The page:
Mike: When you played, did you look at teams in the Titans' situation as dangerous?
Tedy: Not really; you just look at them as another opportunity, not an 0-5 team, but a team you have to defeat. Just like last week doesn't matter, the previous five weeks don't matter, either. When you look into the minds of the Titans, sometimes when you're on a bad team like this, 0-5, you want to go on the road. You want to get away from the local media, and get away from the fans that see you at dinner or on the street and give their two cents on how things can be fixed. You can come together as a team on the bus, on the plane, in the hotel, in the stadium where you have the feeling of togetherness because everyone in the stadium is against you. That can bring a team a feeling of unity that you sometimes can't have at home because sometimes everyone is booing you at home when you're on a bad team.
Mike: From being in the meeting rooms with him, how do you think Bill Belichick is approaching this week with the players?
Tedy: I'm sure he's highlighting Tennessee's best individual players. I'm sure he's talking about Kyle Vanden Bosch and the motor he has; Chris Johnson and how dangerous he's been; Cortland Finnegan, Kevin Mawae and how good they are. Sometimes you can't focus on the team, because there are no really good team stats to bring up. Sure, you could say they are third in rushing yards allowed per game (75.4 average) but I think he's more apt to highlight the individual players.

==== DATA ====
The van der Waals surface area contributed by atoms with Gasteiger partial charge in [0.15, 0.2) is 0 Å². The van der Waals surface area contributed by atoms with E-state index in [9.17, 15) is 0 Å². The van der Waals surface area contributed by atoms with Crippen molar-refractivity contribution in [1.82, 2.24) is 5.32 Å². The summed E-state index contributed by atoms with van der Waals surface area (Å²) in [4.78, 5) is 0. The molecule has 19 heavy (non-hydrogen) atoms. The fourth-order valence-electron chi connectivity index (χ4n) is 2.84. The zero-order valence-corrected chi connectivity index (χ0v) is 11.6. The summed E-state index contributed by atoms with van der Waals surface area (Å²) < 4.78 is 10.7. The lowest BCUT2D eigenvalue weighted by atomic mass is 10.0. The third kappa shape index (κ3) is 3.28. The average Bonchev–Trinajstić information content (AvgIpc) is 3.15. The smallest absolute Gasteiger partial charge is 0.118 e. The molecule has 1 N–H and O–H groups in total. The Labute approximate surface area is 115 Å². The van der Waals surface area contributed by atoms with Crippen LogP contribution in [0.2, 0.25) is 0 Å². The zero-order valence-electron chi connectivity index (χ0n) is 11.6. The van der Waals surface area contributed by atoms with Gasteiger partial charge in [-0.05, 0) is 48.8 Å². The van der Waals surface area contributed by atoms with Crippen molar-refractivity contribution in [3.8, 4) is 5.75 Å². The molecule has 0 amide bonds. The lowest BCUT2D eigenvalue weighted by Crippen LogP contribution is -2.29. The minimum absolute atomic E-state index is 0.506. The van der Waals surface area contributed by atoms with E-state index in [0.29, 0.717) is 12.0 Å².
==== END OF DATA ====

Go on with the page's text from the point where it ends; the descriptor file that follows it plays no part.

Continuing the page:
Mike: It's probably safe to say the list starts with Johnson.
Tedy: I think Patriots players can expect to hear the same five words all week: Set the edge on Johnson. If Johnson bounces outside and uses his speed to go up the sideline, that can be a problem. He's one of the most explosive players in the league. So it's set the edge on Johnson, get Collins off the spot, and stay in the rush lanes on Young.
Mike: My thought was that Seau's arrival could mean more 3-4 defense. What do you think?
Tedy: I still don't see them going back to that. They made such an effort to go to the 4-3, where Jerod Mayo can be the centerpiece in the middle and Gary Guyton can move outside. With Adalius Thomas as the other linebacker, that is a very athletic linebacker corps.